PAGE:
We now begin the second phase of our safari through Scripture. Our desire is to see all 27 books as a whole—to see how they fit together, how they relate to us, and the value of each section to the person who reads and believes the Bible. Of special interest is the “flow” of thought carried through these books and letters of the New Testament.
Matthew, a tax collector by trade, wrote his book to emphasize Christ, the King. The book includes numerous facts and expressions, which would have appealed to the Jewish reader. The fulfillment of Old Testament prophecies and the presentation of Jesus as Messiah are clearly emphasized. When we understand the book of Matthew we bow before King Jesus, the promised Messiah of Israel.
While the law was a covenantal gift to God’s people, it is not our covenant law as Christians. We live under the new covenant, so interpreting the old covenant law can be challenging at times.
The thing that determines whether the exercise of making judgments is sinful or not is the attitude that accompanies it. Is it done in a humble, loving way or a proud, critical, unloving way?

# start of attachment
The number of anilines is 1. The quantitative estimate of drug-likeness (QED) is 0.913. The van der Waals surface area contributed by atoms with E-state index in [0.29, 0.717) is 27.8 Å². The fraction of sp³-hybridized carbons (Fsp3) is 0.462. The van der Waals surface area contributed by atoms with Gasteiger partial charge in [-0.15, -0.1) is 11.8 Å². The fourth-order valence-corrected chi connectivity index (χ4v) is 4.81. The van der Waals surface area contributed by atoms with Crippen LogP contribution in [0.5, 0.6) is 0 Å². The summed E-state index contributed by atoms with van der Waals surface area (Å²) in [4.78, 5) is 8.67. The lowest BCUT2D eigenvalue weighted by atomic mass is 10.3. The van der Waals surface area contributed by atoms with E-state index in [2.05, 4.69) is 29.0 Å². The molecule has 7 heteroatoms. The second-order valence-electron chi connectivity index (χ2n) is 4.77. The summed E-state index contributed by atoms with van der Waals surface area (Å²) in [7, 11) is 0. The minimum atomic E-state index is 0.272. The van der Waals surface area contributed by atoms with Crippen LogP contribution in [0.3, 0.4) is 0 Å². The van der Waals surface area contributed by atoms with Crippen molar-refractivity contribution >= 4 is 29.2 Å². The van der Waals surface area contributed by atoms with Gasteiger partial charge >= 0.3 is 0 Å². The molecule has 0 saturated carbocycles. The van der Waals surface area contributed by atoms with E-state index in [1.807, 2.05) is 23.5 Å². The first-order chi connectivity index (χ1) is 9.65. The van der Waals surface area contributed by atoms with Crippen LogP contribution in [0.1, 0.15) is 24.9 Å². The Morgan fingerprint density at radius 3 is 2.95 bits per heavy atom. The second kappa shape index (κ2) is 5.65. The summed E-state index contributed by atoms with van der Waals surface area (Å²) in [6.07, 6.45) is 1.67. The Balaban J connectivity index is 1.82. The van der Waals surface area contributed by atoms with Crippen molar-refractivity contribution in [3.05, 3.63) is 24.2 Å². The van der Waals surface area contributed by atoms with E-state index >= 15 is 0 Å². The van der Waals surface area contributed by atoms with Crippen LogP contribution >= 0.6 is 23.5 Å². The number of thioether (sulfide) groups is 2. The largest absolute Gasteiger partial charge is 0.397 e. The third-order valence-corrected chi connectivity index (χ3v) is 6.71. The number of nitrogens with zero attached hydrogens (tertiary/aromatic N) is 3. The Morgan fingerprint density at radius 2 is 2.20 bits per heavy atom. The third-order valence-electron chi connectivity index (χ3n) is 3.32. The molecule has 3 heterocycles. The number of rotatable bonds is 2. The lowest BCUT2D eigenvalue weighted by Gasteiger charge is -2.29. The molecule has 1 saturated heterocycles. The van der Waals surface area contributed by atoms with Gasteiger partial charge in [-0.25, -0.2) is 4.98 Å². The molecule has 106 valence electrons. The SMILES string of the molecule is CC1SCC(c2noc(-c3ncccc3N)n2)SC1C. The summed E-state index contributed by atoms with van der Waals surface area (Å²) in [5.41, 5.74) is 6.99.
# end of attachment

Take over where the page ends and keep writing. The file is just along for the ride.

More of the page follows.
The writers selected stories portraying Jesus the best for their audience, and wrote in a way their readers would understand. While they were selective in what they revealed, what is written is everything they thought important for their readers to know.
For the first time in his preaching ministry, Chuck Swindoll presents a comprehensive verse-by-verse study through the Gospel According to Matthew. Follow the life of Christ, from His birth to His Great Commission.
Zacharias, Mary, Joseph, and Herod all heard God’s message. So what accounted for their different reactions? Zacharias doubted, Mary and Joseph believed, and Herod rejected the message. And each of their responses had significant results.
Just beneath the soft, newborn skin of this beautiful story is the flesh and bone of a theological truth that is older than creation: God planned to send a Saviour long before time began.
“Do not be afraid.” We see this phrase recur throughout the Christmas story and it’s easy to gloss over without fully comprehending it.